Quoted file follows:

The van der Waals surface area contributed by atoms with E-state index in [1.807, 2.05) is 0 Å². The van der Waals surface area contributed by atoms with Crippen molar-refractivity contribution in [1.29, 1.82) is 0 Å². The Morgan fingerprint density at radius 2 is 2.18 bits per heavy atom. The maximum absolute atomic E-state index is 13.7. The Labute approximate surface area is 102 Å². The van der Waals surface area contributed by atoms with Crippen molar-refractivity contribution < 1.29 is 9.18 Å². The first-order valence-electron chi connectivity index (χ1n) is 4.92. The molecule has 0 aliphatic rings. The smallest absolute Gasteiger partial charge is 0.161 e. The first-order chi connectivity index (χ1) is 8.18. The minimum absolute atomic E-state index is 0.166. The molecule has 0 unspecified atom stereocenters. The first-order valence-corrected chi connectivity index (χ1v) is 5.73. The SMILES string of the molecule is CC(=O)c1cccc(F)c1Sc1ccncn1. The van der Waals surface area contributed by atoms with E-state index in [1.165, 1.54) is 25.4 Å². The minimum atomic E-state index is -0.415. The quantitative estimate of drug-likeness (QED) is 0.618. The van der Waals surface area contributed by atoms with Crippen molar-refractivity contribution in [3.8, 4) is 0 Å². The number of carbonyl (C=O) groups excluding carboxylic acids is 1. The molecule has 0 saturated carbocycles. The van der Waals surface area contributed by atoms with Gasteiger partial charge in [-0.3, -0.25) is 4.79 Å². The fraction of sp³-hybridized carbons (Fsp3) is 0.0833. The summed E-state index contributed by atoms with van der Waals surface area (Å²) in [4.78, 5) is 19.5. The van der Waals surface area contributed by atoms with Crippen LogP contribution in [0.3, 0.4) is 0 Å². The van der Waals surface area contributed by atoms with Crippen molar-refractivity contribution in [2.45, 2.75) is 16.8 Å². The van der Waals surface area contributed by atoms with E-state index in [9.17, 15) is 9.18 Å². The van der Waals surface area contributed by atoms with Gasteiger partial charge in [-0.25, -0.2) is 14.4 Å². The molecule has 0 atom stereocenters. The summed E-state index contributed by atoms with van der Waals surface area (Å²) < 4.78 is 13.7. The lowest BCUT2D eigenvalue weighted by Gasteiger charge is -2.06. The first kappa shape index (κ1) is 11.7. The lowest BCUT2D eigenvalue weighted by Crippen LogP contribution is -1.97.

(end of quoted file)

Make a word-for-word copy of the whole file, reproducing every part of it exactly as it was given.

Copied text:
The van der Waals surface area contributed by atoms with E-state index in [1.807, 2.05) is 0 Å². The van der Waals surface area contributed by atoms with Crippen molar-refractivity contribution in [1.29, 1.82) is 0 Å². The Morgan fingerprint density at radius 2 is 2.18 bits per heavy atom. The maximum absolute atomic E-state index is 13.7. The Labute approximate surface area is 102 Å². The van der Waals surface area contributed by atoms with Crippen molar-refractivity contribution < 1.29 is 9.18 Å². The first-order valence-electron chi connectivity index (χ1n) is 4.92. The molecule has 0 aliphatic rings. The smallest absolute Gasteiger partial charge is 0.161 e. The first-order chi connectivity index (χ1) is 8.18. The minimum absolute atomic E-state index is 0.166. The molecule has 0 unspecified atom stereocenters. The first-order valence-corrected chi connectivity index (χ1v) is 5.73. The SMILES string of the molecule is CC(=O)c1cccc(F)c1Sc1ccncn1. The van der Waals surface area contributed by atoms with E-state index in [1.165, 1.54) is 25.4 Å². The minimum atomic E-state index is -0.415. The quantitative estimate of drug-likeness (QED) is 0.618. The van der Waals surface area contributed by atoms with Crippen molar-refractivity contribution in [3.8, 4) is 0 Å². The number of carbonyl (C=O) groups excluding carboxylic acids is 1. The molecule has 0 saturated carbocycles. The van der Waals surface area contributed by atoms with Gasteiger partial charge in [-0.3, -0.25) is 4.79 Å². The fraction of sp³-hybridized carbons (Fsp3) is 0.0833. The summed E-state index contributed by atoms with van der Waals surface area (Å²) in [4.78, 5) is 19.5. The van der Waals surface area contributed by atoms with Crippen LogP contribution in [0.3, 0.4) is 0 Å². The van der Waals surface area contributed by atoms with Crippen molar-refractivity contribution in [2.45, 2.75) is 16.8 Å². The van der Waals surface area contributed by atoms with E-state index in [9.17, 15) is 9.18 Å². The van der Waals surface area contributed by atoms with Gasteiger partial charge in [-0.25, -0.2) is 14.4 Å². The molecule has 0 atom stereocenters. The summed E-state index contributed by atoms with van der Waals surface area (Å²) < 4.78 is 13.7. The lowest BCUT2D eigenvalue weighted by Gasteiger charge is -2.06. The first kappa shape index (κ1) is 11.7. The lowest BCUT2D eigenvalue weighted by Crippen LogP contribution is -1.97.